Dangers of Discarded Fishing Line

Blake Mathys


On September 10th, 2014, I was demonstrating mist-netting and bird banding to my General Biology and Environmental Science students at Ohio Dominican University. While standing near the mist-nets, some of students asked, "What's that?", and started using binoculars to look up into the trees behind me. I looked up and saw a large bird hanging in midair; with binoculars I realized that it was an adult Red-tailed Hawk, and it seemed to have fishing line wrapped around its left wing. I could see the line running from the wing to the branch above it, with more line running to other branches. I suggested to my students that the hawk had likely accidentally gotten tangled in the fishing line (perhaps a hook had helped), and then when it landed in the tree, the line had become wrapped around the branches, preventing the hawk from leaving and eventually killing it. I said that this was a good example of an important reason that fishermen should be careful with their fishing line and not discard it into the environment. It is certainly not the first bird I've seen injured by fishing line, but I didn't realize that this dead hawk wasn't the end of this incident...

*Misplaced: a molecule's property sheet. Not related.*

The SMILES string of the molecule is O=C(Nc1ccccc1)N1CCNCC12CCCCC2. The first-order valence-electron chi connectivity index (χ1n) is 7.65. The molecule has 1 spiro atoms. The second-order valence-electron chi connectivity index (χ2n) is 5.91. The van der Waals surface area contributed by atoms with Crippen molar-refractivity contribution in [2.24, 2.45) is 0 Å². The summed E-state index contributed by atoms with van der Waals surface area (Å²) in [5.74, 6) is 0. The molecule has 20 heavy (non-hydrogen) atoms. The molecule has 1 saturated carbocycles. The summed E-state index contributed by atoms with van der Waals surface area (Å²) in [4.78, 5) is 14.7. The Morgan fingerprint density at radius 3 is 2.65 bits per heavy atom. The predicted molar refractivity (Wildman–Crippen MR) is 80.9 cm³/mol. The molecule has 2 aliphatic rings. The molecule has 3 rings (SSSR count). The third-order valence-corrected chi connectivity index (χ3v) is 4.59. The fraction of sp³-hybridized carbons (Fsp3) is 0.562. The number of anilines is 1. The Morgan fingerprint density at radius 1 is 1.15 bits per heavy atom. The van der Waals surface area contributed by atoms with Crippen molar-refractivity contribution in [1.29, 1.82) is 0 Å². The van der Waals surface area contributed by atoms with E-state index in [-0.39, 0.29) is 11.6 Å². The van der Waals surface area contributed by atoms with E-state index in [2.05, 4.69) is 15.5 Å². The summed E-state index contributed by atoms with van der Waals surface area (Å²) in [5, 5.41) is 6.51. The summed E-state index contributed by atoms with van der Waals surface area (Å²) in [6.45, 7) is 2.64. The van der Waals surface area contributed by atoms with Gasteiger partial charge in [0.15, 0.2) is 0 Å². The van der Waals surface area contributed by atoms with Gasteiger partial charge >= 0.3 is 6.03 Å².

A few pictures of the hawk:

It was a busy day, with me setting up and taking down the nets and students present for about four and a half straight hours, so I was unable to get photographs of the bird. I returned the following morning (the 11th) to get the photographs above. I tried a few different angles, the overcast sky making photography a little challenging (I was 'digi-binning', taking pictures through my binoculars with a point-and-shoot digital camera). I was almost finished photographing when I looked more carefully at the fishing line, trying to see if I could somehow get it out of the tree, when I noticed this:

A Northern Flicker, dead and stuck on the line. I assume it flew into the line after the hawk brought the line into the tree, but that is just conjecture. I was shocked and saddened to find this second dead bird, and so I repeat my plea: "If you fish, make sure your line comes back with you." Please show this to interested friends, especially fishermen, so we can prevent some of these unnecessary deaths in the future.

Finally, let me say that I can't be absolutely certain that this is fishing line...but it sure looked like it, and that seems to be the best explanation.


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